But one can also see the whole model structure mentioned in the question in a nicer way:

Theorem: There is a 'right' semi-model structure on semi-simplicial sets, whose fibrations and trivial fibrations are the Kan fibrations and Kan trivial fibrations and weak equivalences are the maps that induce weak equivalences on the geometric realizations (cofibrations are the monomorphisms).

I am not sure of the utilization of the word "right" here, what I mean is the dual of the notion mentioned in the question, i.e. all trivial cofibrations are weak equivalences, but only the trivial fibrations of fibrant codomain are weak equivalences.

From this theorem, one concludes by observing that Nikolaus' construction of model categories of algebraically fibrant objects also works for a semi-model category and produces a semi-model category. But if one applies it to a right semi-model category one gets a right semi-model category in which every object is fibrant and this is an ordinary model category.

Proof: One has two weak factorization systems by the small object argument, and weak equivalences obviously satisfies $2$-out-of-$3$ and even $2$-out-of-$6$. Trivial cofibrations are obviously weak equivalences. Using the approximation theorem above, weak equivalences between fibrant objects can be characterized as bijections on the semi-simplicial $\pi_n$, from which one easily deduces that the trivial fibrations between fibrant objects are weak equivalences. We conclude by proving that fibrations between fibrant objects which are also weak equivalences are trivial fibrations:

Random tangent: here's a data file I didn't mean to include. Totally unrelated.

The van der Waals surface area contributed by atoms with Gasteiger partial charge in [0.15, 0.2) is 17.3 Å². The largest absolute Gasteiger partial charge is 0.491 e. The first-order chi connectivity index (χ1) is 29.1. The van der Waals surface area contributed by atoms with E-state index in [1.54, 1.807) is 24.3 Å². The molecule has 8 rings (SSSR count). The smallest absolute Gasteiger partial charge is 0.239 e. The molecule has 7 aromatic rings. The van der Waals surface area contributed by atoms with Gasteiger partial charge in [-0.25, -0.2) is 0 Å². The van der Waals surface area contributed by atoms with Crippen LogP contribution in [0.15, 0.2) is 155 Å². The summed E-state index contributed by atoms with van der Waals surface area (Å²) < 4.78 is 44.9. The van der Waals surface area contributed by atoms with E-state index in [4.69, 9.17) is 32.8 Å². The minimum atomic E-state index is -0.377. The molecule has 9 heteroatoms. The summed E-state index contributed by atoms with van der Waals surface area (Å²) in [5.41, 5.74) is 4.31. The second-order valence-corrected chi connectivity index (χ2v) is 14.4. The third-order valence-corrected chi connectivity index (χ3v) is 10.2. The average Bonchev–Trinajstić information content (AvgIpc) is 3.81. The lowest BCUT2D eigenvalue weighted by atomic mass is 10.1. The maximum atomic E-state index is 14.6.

Let $f :X \rightarrow Y$ be a fibration and a weak equivalence, let $a : \partial \Delta_n \rightarrow X$ be a boundary of $X$ and $b : \Delta_n \rightarrow Y$ be a filling of $f(a)$ in $Y$. As $f$ is an equivalence on the geometric realizations, $a$ has a filling on the geometric realization. Morevoer, as $Y$ is fibrant, there is a map $a' : \Delta_n \rightarrow X$ such that $f(a')$ is homotopy equivalent to $b$ relative to the boundary.

The point is then that with a bit of work on simplicial combinatorics one can construct a semi-simplicial set $I$ such that: $I$ contains $\Delta_n \coprod_{\partial \Delta_n} \Delta_n$ as a sub-complex, the map $\Delta_n \hookrightarrow I$ is a trivial cofibration and the geometric realization of $I$ is (at least up to homotopy) $\Delta_n \coprod_{\partial \Delta_n} \Delta_n$ with a filled interior.

At this point, one has a map from $I$ to $Y$ at the level of geometric realizations that extends our already existing map from $\Delta_n \coprod_{\partial \Delta_n} \Delta_n$. Hence by the approximation theorem one has such a map as a semi-simplicial map, the inclusion of $\Delta_n$ into $I$ is a trivial cofibration and therefore $I$ can be lifted to $X$ and the other inclusion of $\Delta_n$ into $I$ provides our lifting. This concludes the proof of the theorem.

  • $\begingroup$ I think you've got the term "right semi-model category" correct - these are used heavily in Barwick's paper "On left and right model categories and left and right localizations." $\endgroup$ May 4 '18 at 23:31